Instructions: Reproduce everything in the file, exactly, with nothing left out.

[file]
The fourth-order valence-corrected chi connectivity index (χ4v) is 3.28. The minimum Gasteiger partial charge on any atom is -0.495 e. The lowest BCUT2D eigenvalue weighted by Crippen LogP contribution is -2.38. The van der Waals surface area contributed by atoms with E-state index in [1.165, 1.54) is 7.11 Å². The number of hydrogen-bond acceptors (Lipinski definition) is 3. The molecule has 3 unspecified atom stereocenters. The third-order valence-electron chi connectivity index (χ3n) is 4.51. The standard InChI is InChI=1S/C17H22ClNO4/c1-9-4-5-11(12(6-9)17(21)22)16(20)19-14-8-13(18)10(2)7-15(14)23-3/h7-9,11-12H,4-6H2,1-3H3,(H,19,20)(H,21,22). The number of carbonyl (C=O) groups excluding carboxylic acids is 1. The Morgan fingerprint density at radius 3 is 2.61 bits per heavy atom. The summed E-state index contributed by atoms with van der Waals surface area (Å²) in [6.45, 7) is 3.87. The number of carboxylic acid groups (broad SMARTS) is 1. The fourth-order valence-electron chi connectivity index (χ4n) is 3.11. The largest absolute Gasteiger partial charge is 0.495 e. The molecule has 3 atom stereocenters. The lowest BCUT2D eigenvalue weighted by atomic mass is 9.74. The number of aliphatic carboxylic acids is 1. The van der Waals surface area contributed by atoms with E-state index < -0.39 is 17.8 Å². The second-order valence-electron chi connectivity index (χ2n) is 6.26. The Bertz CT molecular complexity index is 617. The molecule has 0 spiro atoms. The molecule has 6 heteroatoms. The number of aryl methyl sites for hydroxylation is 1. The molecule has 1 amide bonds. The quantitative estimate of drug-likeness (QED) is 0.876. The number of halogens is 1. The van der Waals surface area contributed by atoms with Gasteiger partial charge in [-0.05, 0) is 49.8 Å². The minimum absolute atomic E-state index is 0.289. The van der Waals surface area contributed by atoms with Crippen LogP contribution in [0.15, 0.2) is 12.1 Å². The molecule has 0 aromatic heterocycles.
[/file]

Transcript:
The fourth-order valence-corrected chi connectivity index (χ4v) is 3.28. The minimum Gasteiger partial charge on any atom is -0.495 e. The lowest BCUT2D eigenvalue weighted by Crippen LogP contribution is -2.38. The van der Waals surface area contributed by atoms with E-state index in [1.165, 1.54) is 7.11 Å². The number of hydrogen-bond acceptors (Lipinski definition) is 3. The molecule has 3 unspecified atom stereocenters. The third-order valence-electron chi connectivity index (χ3n) is 4.51. The standard InChI is InChI=1S/C17H22ClNO4/c1-9-4-5-11(12(6-9)17(21)22)16(20)19-14-8-13(18)10(2)7-15(14)23-3/h7-9,11-12H,4-6H2,1-3H3,(H,19,20)(H,21,22). The number of carbonyl (C=O) groups excluding carboxylic acids is 1. The Morgan fingerprint density at radius 3 is 2.61 bits per heavy atom. The summed E-state index contributed by atoms with van der Waals surface area (Å²) in [6.45, 7) is 3.87. The number of carboxylic acid groups (broad SMARTS) is 1. The fourth-order valence-electron chi connectivity index (χ4n) is 3.11. The largest absolute Gasteiger partial charge is 0.495 e. The molecule has 3 atom stereocenters. The lowest BCUT2D eigenvalue weighted by atomic mass is 9.74. The number of aliphatic carboxylic acids is 1. The van der Waals surface area contributed by atoms with E-state index < -0.39 is 17.8 Å². The second-order valence-electron chi connectivity index (χ2n) is 6.26. The Bertz CT molecular complexity index is 617. The molecule has 0 spiro atoms. The molecule has 6 heteroatoms. The number of aryl methyl sites for hydroxylation is 1. The molecule has 1 amide bonds. The quantitative estimate of drug-likeness (QED) is 0.876. The number of halogens is 1. The van der Waals surface area contributed by atoms with Gasteiger partial charge in [-0.05, 0) is 49.8 Å². The minimum absolute atomic E-state index is 0.289. The van der Waals surface area contributed by atoms with Crippen LogP contribution in [0.15, 0.2) is 12.1 Å². The molecule has 0 aromatic heterocycles.